If you are trying to limit calories to control your weight, you may think snacks are off limits. Those extra between-meal calories can add up, and lead to weight gain before you know it.
But eating a healthy snack can be OK, says our expert. Especially if your next meal is more than six hours away or you get hungry between meals.
Satisfying your hunger can keep you from overeating at mealtime. And controlling portions – and calories – at meals can help you maintain a healthy weight. Keeping your weight in check is one of the most important things you can do to reduce your cancer risk.
Healthy snacks can also help keep your blood sugar at a healthy level, boost energy and provide important nutrients, says Lindsey Wohlford, a wellness dietitian at MD Anderson.
Keep in mind, if you are eating snacks to boost your metabolism, Wohlford says the evidence doesn't support any weight-loss benefit from that.
"Snacking does not boost your metabolism," she says. "Calories burned by metabolizing the food consumed is the same whether the calories are consumed in three meals or more, so long as the calories are equal."
"A healthy snack is not essential for everyone, but it can be a great way to meet your calorie and nutrient needs for the day, while preventing overeating later on,” says Wohlford.
“Pairing these two macro-nutrients together will help you stay full longer and keep you energized,” she says.
If you are trying to work healthy snacks into your daily routine, here are some tips to stay on track:
Plan ahead. If you get hungry and can't stop for a meal, having a healthy snack on hand can stop you from making bad choices. Plan to keep a healthy snack or two around to tide you over.
Follow your hunger cues. Sometimes you may eat because you're bored, stressed or because the clock says it’s snack time. Eating for these reasons can cause you to take in too many calories and lead to weight gain. Listen to your body’s cues to let you know it’s truly hungry. That includes a growling stomach, headache or lack of energy. If your next meal is still several hours away, then choose a healthy snack to tide you over and prevent over-eating at mealtime.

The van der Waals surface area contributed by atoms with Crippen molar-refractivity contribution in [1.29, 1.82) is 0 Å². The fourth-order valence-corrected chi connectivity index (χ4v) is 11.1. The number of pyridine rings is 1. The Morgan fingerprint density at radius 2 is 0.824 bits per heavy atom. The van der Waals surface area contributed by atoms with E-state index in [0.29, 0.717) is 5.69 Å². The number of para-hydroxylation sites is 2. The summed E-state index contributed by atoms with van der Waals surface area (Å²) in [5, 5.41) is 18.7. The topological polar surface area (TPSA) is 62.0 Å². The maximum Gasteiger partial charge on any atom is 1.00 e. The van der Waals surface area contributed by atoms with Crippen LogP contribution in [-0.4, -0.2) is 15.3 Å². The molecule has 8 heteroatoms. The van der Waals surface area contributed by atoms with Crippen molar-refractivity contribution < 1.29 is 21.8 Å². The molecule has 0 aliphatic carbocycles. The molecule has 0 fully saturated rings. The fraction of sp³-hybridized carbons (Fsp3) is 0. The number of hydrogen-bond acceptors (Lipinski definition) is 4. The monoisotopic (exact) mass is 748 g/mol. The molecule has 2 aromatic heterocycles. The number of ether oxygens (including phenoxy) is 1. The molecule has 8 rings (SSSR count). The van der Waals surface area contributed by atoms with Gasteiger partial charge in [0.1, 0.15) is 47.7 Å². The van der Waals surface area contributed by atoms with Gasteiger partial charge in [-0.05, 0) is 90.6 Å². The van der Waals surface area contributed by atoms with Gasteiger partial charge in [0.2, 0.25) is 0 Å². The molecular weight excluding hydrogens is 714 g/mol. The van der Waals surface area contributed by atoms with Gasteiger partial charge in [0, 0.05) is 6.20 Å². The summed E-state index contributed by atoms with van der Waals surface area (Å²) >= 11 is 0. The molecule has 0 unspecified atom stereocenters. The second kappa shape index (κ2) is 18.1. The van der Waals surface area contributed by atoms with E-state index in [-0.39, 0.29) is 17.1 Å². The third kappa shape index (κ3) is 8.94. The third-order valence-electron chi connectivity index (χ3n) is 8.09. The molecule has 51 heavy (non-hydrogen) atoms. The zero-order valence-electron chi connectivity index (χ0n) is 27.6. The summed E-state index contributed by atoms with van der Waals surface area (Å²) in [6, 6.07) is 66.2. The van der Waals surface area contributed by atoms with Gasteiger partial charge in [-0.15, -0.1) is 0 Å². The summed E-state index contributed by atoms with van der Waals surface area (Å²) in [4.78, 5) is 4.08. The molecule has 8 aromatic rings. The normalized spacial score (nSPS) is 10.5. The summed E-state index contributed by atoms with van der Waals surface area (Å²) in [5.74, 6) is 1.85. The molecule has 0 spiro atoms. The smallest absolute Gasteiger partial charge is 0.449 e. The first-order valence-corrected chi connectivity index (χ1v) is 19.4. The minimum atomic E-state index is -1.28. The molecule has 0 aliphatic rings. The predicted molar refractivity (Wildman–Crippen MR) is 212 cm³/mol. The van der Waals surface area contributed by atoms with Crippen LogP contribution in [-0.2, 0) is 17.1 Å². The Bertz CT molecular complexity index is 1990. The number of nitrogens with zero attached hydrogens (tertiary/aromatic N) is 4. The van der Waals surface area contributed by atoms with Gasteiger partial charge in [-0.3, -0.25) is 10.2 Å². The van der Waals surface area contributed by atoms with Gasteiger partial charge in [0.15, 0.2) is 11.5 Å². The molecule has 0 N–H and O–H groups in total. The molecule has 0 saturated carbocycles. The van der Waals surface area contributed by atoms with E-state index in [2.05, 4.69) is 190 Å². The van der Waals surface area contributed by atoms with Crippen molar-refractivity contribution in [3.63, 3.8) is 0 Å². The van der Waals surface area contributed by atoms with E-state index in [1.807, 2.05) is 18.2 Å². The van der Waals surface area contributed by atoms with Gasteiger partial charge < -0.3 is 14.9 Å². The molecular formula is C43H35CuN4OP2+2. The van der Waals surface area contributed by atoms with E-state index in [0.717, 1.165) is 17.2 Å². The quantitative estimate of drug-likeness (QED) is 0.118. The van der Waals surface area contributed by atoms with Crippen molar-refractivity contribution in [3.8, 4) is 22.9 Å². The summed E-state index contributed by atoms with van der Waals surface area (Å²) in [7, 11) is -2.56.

Make good choices. Combine an unrefined carbohydrate, like fruit or whole-grain crackers, with a protein, like cheese or peanut butter. Protein will keep you full and satisfied and eating from more than one food group will give you more nutrients.
Focus on portion control. Package your own snacks into single-serving containers to avoid overeating. And choose snacks that have 200 calories or less. Foods like cheese and peanut butter are calorie dense, so a little goes a long way.
Think plant-based. Opt for snacks that include a fruit, veggie, beans, nuts, seeds or grains. It’s a great way to sneak in extra nutrients that can help reduce your risk of chronic disease.
Avoid processed snack foods. Highly processed snack foods are full of sugar, fat and sodium and low in nutrients that keep us satisfied and fuel our body. Eating these types of snacks usually prompts us to eat more. Stick with whole foods and foods with as few ingredients as possible.
Track your eating. There are plenty of apps that can help you keep track of what you are eating. This can be helpful in making sure you don't overdo it with calories. Logging what you eat can help you really know and understand what you are eating every day.
Remember, too much snacking has been shown to contribute to weight gain. Snacking has its place for certain people, but it is not essential for everyone, says Wohlford.
"If you are meeting your calorie needs without snacking and feel satisfied, you don’t need to add a snack. If you are not meeting your needs, a healthy snack once or twice a day is a great option," she says. "Balance your calorie intake and use snacks to meet those needs, not in addition."